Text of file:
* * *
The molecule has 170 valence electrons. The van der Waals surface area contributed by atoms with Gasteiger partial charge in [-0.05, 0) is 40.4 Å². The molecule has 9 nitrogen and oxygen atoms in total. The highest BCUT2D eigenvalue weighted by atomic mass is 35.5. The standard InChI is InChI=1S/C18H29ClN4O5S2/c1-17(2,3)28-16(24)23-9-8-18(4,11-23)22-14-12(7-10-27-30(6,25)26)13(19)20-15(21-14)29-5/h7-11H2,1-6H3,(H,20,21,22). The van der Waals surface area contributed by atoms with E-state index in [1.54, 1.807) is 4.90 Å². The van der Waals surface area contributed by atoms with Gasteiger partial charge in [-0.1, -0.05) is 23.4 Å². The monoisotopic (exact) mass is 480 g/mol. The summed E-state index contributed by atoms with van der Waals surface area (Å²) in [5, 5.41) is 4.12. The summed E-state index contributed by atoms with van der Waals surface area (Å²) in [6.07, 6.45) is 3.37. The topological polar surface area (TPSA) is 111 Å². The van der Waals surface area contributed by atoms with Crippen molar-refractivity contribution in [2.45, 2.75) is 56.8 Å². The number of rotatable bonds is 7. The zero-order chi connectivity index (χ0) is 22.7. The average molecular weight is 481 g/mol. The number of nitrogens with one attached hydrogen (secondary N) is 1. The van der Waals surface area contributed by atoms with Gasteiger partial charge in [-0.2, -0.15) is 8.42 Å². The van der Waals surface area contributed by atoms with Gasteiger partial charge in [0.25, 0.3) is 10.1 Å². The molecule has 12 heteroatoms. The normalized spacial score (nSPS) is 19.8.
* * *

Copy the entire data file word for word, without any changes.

The molecule has 170 valence electrons. The van der Waals surface area contributed by atoms with Gasteiger partial charge in [-0.05, 0) is 40.4 Å². The molecule has 9 nitrogen and oxygen atoms in total. The highest BCUT2D eigenvalue weighted by atomic mass is 35.5. The standard InChI is InChI=1S/C18H29ClN4O5S2/c1-17(2,3)28-16(24)23-9-8-18(4,11-23)22-14-12(7-10-27-30(6,25)26)13(19)20-15(21-14)29-5/h7-11H2,1-6H3,(H,20,21,22). The van der Waals surface area contributed by atoms with E-state index in [1.54, 1.807) is 4.90 Å². The van der Waals surface area contributed by atoms with Gasteiger partial charge in [-0.1, -0.05) is 23.4 Å². The monoisotopic (exact) mass is 480 g/mol. The summed E-state index contributed by atoms with van der Waals surface area (Å²) in [5, 5.41) is 4.12. The summed E-state index contributed by atoms with van der Waals surface area (Å²) in [6.07, 6.45) is 3.37. The topological polar surface area (TPSA) is 111 Å². The van der Waals surface area contributed by atoms with Crippen molar-refractivity contribution in [2.45, 2.75) is 56.8 Å². The number of rotatable bonds is 7. The zero-order chi connectivity index (χ0) is 22.7. The average molecular weight is 481 g/mol. The number of nitrogens with one attached hydrogen (secondary N) is 1. The van der Waals surface area contributed by atoms with Gasteiger partial charge in [-0.2, -0.15) is 8.42 Å². The van der Waals surface area contributed by atoms with Gasteiger partial charge in [0.25, 0.3) is 10.1 Å². The molecule has 12 heteroatoms. The normalized spacial score (nSPS) is 19.8.